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P.O. Box 351
302 Range Road
Cumberland, ME  04021



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HART's Policies

Surrender Policy

HART will accept the surrender of any cat into the shelter that we are able to physically and medically assist. If HART is not able to take a cat into the shelter, our volunteers will make suggestions and referrals to surrendering owners to help them find a way to either maintain their pet(s) in their home or find a suitable, long-term home for their pet(s). HART does not turn away animals due to their owner's age, ethnicity, or financial circumstances.  


Adoption Policy

HART'S requirements are:

  •  Completed application
  •  Thorough reference check
  •  Indoor-only homes
  •  Adoption counseling
  •  Completed adoption contract
  •  Adoption fee of  $125.00 for kittens
  • Adoption fee of $75.00 for adult cats
  • Adoption fee of $50.00 for adults over 10 years of age and Special Needs Adults

HART retains the right to refuse adoption based on falsification or omission of the required information. We also reserve the right to confiscate any animal that is being treated inhumanely or not within the guidelines of our contract. HART volunteers make every effort to make new pet owners aware of the responsibilities and costs of having and caring for their companion animals

Indoor Policy

HART believes that indoor cats are much safer and live longer.  Outdoor cats must deal with vehicles, dogs, bad weather, wildlife, parasites, spoiled food, dangers of getting lost, chased, trapped, or being taken to a shelter.  The ASPCA states that outdoor cats live only an average of 2 years while in that situation.  Indoor cats can live to be 20.

Outdoor cats can be mistaken for strays.  Unfortunately many pet owners don’t tag their animals and it’s hard to determine if it’s a stray.  American Humane states that millions of animals are euthanized yearly.  Many cats simply get lost...don’t let this happen to your cat.  To assure that your cat remains safe, keep it indoors.  They are equally happy inside if you provide climbing posts, toys, bird feeders, daily play, and provide love.  There is no doubt---indoors is safest.  HART adopts its cats with the understanding that the cats will remain indoor cats so that they may live long, happy lives!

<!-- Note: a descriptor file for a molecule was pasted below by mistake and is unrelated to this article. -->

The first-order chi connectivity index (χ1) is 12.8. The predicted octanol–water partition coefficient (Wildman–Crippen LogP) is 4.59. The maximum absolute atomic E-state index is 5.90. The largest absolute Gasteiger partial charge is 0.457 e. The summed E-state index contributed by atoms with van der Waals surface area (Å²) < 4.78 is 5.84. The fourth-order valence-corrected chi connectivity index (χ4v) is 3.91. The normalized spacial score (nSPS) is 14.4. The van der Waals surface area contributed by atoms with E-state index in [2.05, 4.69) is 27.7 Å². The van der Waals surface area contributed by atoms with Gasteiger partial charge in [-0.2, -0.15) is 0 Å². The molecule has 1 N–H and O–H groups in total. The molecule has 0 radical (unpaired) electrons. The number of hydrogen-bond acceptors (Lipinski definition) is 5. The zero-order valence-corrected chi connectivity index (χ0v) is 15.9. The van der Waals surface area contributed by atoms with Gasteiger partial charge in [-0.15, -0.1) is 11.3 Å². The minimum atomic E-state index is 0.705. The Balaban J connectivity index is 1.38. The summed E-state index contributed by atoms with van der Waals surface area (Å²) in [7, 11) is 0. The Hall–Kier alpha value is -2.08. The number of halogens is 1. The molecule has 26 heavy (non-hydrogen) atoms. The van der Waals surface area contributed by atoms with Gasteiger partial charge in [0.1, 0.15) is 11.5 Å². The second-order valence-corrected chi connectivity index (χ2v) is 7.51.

For more information on why inside is best, check out this link:  The Great Outdoors is No Place for Cats.

Euthanasia Policy

All of the animals in our care are provided with the best possible medical treatment and rehabilitation. We will not euthanize any animal for reasons of age, deformity, behavior, appearance, or convenience. If an animal is euthanized, it is due to the severity of an illness or injury and the resulting lack of quality of life.

We will euthanize FELV+ (leukemia positive) cats, unless the cat is asymptomatic and there is a qualified foster home available, preferably with one of our own volunteers. We will attempt to place FIV+ (feline AIDS) cats, providing they are asymptomatic. Euthanized animals are never sold and/or used for research for any reason .


Wildlife Rehabilitation

HART does not rehabilitate injured or abandoned wildlife, but can provide a list of state wildlife rehabilitators in response to inquiries.

Should You Let Your Cat Go Outdoors?

Jacque Lynn Schultz, CPDT, Companion Animal Programs Adviser, National Outreach, ASPCA

Thanks to the creation and marketing of cat litter since the mid 1940s, more and more cats are staying in -- becoming indoors-only pets, that is. As such, cats are generally leading longer, healthier lives. The average indoor cat lives to be ten to twelve years old, and many of us know felines who are older than twenty. Conversely, outdoor-only cats survive for an average of two years in that situation. Our homes offer a safer, healthier environment than life on the street. read more...